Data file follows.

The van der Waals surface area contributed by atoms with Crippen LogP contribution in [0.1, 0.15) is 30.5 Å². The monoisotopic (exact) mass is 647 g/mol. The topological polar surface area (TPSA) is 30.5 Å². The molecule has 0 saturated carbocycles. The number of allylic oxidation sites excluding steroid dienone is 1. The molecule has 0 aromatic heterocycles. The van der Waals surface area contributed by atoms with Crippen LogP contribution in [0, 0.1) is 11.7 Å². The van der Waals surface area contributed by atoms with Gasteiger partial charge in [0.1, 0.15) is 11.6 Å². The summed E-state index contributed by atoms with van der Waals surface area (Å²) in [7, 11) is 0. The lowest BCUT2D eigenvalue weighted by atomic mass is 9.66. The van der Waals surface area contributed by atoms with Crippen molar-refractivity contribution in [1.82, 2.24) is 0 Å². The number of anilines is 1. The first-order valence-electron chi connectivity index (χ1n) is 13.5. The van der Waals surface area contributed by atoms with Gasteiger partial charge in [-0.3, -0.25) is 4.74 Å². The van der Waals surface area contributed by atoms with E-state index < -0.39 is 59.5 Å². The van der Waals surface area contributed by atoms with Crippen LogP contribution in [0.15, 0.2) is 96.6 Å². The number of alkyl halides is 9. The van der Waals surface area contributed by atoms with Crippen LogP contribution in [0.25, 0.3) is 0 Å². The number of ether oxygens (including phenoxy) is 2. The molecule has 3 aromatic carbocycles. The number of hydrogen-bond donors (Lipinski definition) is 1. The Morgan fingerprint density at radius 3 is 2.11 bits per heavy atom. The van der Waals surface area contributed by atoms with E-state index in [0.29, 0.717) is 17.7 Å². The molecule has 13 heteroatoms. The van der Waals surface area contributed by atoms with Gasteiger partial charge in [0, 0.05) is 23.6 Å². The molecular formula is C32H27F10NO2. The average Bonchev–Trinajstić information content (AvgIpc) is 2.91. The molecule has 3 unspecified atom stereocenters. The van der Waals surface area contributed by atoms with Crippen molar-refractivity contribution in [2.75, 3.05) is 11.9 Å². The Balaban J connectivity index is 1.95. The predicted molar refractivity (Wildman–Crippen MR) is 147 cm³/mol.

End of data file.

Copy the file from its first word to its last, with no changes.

The van der Waals surface area contributed by atoms with Crippen LogP contribution in [0.1, 0.15) is 30.5 Å². The monoisotopic (exact) mass is 647 g/mol. The topological polar surface area (TPSA) is 30.5 Å². The molecule has 0 saturated carbocycles. The number of allylic oxidation sites excluding steroid dienone is 1. The molecule has 0 aromatic heterocycles. The van der Waals surface area contributed by atoms with Crippen LogP contribution in [0, 0.1) is 11.7 Å². The van der Waals surface area contributed by atoms with Gasteiger partial charge in [0.1, 0.15) is 11.6 Å². The summed E-state index contributed by atoms with van der Waals surface area (Å²) in [7, 11) is 0. The lowest BCUT2D eigenvalue weighted by atomic mass is 9.66. The van der Waals surface area contributed by atoms with Crippen molar-refractivity contribution in [1.82, 2.24) is 0 Å². The number of anilines is 1. The first-order valence-electron chi connectivity index (χ1n) is 13.5. The van der Waals surface area contributed by atoms with Gasteiger partial charge in [-0.3, -0.25) is 4.74 Å². The van der Waals surface area contributed by atoms with E-state index < -0.39 is 59.5 Å². The van der Waals surface area contributed by atoms with Crippen LogP contribution in [0.15, 0.2) is 96.6 Å². The number of alkyl halides is 9. The van der Waals surface area contributed by atoms with Crippen LogP contribution in [0.25, 0.3) is 0 Å². The number of ether oxygens (including phenoxy) is 2. The molecule has 3 aromatic carbocycles. The number of hydrogen-bond donors (Lipinski definition) is 1. The Morgan fingerprint density at radius 3 is 2.11 bits per heavy atom. The van der Waals surface area contributed by atoms with E-state index in [0.29, 0.717) is 17.7 Å². The molecule has 13 heteroatoms. The van der Waals surface area contributed by atoms with Gasteiger partial charge in [0, 0.05) is 23.6 Å². The molecular formula is C32H27F10NO2. The average Bonchev–Trinajstić information content (AvgIpc) is 2.91. The molecule has 3 unspecified atom stereocenters. The van der Waals surface area contributed by atoms with Crippen molar-refractivity contribution in [2.75, 3.05) is 11.9 Å². The Balaban J connectivity index is 1.95. The predicted molar refractivity (Wildman–Crippen MR) is 147 cm³/mol.